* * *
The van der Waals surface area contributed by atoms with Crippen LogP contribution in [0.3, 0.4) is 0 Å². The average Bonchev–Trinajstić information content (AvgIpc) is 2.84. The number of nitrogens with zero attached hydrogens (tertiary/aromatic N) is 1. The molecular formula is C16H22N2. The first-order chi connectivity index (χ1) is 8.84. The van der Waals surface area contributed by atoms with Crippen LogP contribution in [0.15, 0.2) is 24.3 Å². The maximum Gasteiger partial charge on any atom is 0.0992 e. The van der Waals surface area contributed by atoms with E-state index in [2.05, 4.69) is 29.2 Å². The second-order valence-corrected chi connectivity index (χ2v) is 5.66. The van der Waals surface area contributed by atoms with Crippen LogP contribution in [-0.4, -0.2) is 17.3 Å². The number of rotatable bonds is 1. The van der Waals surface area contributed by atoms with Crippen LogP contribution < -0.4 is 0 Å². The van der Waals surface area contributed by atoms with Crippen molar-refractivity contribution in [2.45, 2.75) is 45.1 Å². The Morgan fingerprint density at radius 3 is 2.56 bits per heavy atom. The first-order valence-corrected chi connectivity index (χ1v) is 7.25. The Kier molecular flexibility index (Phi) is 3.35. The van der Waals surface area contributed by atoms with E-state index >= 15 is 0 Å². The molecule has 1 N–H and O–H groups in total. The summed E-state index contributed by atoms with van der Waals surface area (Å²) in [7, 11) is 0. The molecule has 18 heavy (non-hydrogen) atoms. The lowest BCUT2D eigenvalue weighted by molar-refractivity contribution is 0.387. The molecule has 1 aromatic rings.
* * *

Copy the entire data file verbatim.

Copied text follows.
The van der Waals surface area contributed by atoms with Crippen LogP contribution in [0.3, 0.4) is 0 Å². The average Bonchev–Trinajstić information content (AvgIpc) is 2.84. The number of nitrogens with zero attached hydrogens (tertiary/aromatic N) is 1. The molecular formula is C16H22N2. The first-order chi connectivity index (χ1) is 8.84. The van der Waals surface area contributed by atoms with Crippen LogP contribution in [0.15, 0.2) is 24.3 Å². The maximum Gasteiger partial charge on any atom is 0.0992 e. The van der Waals surface area contributed by atoms with E-state index in [2.05, 4.69) is 29.2 Å². The second-order valence-corrected chi connectivity index (χ2v) is 5.66. The van der Waals surface area contributed by atoms with Crippen LogP contribution in [-0.4, -0.2) is 17.3 Å². The number of rotatable bonds is 1. The van der Waals surface area contributed by atoms with Crippen LogP contribution < -0.4 is 0 Å². The van der Waals surface area contributed by atoms with Crippen molar-refractivity contribution in [2.45, 2.75) is 45.1 Å². The Morgan fingerprint density at radius 3 is 2.56 bits per heavy atom. The first-order valence-corrected chi connectivity index (χ1v) is 7.25. The Kier molecular flexibility index (Phi) is 3.35. The van der Waals surface area contributed by atoms with E-state index >= 15 is 0 Å². The molecule has 1 N–H and O–H groups in total. The summed E-state index contributed by atoms with van der Waals surface area (Å²) in [7, 11) is 0. The molecule has 18 heavy (non-hydrogen) atoms. The lowest BCUT2D eigenvalue weighted by molar-refractivity contribution is 0.387. The molecule has 1 aromatic rings.